DubaiExpo2020 Baden-Württemberg House, Dubai, Emirats Arabes Unis

DubaiExpo2020 Baden-Württemberg House

With the Expo2020 the Baden-Württemberg Pavilion opened in October 2021. Transsolar faced the challenge of creating outdoor comfort in a shaded location adapted to the local climate with the lowest possible energy demand for operation, especially for air conditioning. Also, the energy needed to produce the materials, the embodied energy, had to be as low as possible and materials had to be chosen with reusability in mind. Therefore, large parts of the structure and the facade cladding were made of wood from Baden-Württemberg.

The climate of Dubai is subtropical and hot. The sun shines almost every day and the daytime temperatures during opening times of the EXPO in autumn and spring – October to the end of March – are up to 40°C, at night it gets much cooler, around 30°C, but with very high humidity.

The curved glass and wood façade that dominates the pavilion's appearance was created in close collaboration between structural and façade planners Knippers Helbig and Transsolar to coordinate requirements for transparency and protection from morning sun. 500 square meters of roof-integrated PVT modules – hybrid thermal photovoltaic modules – form a rear-ventilated shading layer above the pavilion. They simultaneously cover the electrical energy demand for CO2-neutral conditioning of the entire pavilion and collect heat with the heat exchanger on the backside. This system heats the PV surfaces in the early morning hours preventing dew with dust particles settling on the modules, which would be burned in by the sun. The dust remains dry, and is blown away by the wind or removed by a cleaning robot. A reduction in efficiency due to soiling is thus significantly smaller; cleaning with valuable water is no longer necessary.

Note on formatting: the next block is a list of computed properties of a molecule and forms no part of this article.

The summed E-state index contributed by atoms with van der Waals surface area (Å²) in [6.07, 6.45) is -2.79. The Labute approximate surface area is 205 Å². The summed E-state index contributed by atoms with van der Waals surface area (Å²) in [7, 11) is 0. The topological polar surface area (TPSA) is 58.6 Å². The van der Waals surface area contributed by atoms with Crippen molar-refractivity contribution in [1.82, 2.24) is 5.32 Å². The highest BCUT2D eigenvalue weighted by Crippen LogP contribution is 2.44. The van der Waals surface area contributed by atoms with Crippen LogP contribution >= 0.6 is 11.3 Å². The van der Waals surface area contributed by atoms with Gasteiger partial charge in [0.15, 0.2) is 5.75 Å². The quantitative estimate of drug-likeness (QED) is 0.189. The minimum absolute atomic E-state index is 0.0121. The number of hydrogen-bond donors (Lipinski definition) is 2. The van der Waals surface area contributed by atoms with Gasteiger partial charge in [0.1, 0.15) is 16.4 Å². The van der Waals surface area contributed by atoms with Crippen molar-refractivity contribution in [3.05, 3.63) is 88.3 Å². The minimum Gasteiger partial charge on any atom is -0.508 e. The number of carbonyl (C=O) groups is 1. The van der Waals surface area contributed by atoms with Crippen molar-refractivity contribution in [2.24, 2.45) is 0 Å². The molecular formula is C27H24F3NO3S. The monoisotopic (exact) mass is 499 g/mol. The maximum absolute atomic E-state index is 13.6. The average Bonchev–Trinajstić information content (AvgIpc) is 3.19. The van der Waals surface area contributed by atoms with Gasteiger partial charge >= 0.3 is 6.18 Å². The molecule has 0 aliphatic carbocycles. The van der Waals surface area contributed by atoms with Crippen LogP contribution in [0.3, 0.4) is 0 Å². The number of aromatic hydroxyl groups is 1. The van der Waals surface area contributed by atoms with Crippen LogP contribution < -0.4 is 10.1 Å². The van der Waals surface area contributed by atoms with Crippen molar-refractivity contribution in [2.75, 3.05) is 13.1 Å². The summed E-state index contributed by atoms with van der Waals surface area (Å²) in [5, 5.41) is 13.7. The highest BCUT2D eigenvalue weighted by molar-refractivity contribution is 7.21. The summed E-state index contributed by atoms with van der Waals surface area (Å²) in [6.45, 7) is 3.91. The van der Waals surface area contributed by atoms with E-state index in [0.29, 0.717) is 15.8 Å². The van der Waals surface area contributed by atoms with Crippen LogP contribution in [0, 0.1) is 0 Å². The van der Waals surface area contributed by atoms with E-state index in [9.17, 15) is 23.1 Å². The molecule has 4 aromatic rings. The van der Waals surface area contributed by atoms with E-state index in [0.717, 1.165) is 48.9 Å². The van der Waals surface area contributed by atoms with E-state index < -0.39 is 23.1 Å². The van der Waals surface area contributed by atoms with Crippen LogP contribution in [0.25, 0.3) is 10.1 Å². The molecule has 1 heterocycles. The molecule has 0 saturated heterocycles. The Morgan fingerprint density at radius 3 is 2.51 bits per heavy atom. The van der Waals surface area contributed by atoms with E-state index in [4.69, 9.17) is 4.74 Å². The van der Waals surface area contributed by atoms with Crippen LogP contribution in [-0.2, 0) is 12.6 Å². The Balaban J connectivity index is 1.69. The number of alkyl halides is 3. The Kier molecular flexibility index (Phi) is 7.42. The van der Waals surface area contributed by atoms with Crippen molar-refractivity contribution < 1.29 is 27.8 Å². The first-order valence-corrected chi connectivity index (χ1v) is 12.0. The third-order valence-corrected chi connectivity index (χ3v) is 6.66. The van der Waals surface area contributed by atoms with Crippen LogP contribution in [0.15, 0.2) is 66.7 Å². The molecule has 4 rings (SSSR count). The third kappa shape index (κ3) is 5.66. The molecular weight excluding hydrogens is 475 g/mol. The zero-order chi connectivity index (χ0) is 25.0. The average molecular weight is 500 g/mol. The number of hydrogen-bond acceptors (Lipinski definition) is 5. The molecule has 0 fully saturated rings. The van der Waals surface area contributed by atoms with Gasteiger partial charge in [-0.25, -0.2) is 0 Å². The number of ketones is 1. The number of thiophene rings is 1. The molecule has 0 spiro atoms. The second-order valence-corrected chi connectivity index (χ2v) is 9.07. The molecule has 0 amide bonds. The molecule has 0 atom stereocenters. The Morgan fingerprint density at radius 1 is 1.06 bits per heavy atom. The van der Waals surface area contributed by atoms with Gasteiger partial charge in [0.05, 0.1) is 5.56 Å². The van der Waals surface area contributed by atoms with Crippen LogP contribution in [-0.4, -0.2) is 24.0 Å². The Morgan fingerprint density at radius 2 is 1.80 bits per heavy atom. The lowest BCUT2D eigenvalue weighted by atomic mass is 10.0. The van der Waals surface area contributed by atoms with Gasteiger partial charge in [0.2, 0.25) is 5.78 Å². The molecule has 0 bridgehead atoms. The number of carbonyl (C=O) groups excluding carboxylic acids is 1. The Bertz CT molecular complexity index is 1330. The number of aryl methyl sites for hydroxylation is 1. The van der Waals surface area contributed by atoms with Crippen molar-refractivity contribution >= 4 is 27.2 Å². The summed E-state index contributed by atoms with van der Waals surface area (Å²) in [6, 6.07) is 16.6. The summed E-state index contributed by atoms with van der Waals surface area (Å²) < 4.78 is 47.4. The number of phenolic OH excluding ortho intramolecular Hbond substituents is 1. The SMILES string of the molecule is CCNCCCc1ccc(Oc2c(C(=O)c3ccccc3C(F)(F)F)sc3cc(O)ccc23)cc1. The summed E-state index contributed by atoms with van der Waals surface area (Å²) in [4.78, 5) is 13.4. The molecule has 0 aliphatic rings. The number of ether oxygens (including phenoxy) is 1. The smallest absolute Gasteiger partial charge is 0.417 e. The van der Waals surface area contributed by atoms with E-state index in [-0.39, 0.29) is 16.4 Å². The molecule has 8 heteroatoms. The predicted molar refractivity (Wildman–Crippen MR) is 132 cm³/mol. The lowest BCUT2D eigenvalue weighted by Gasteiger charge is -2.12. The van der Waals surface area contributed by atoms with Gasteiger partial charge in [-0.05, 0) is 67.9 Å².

The heart of the comfort concept is a "CoolPool". It features design that reflects local site conditions by interacting with the environment and taking advantage of the dynamics of outdoor climatic conditions, not as a technical add-on, but integrated as part of the design itself. It reflects a natural phenomenon where cold, dry air accumulates and persists in desert sand pits and depressions. As a cold lake with cloud formation, this phenomenon is also known, for example, in valleys of the Black Forest. In order for this to work in the pavilion, an inner courtyard has been created there, shaded by the floating exhibition box, which encloses a volume of air that is only open at the top and which is cooled during the day by a thermal storage unit under the building.

The PVT system on the roof regenerates this foundation heat exchanger at night with its thermal system part by releasing the heat absorbed in the "CoolPool" during the day to the night sky through free cooling. Thus, the ground sink remains cool, with temperatures of 4 to 10 Kelvin far below those of the surroundings and offers Expo visitors a well-tempered area in the shade as a resting zone - emission-free and energetically at zero cost.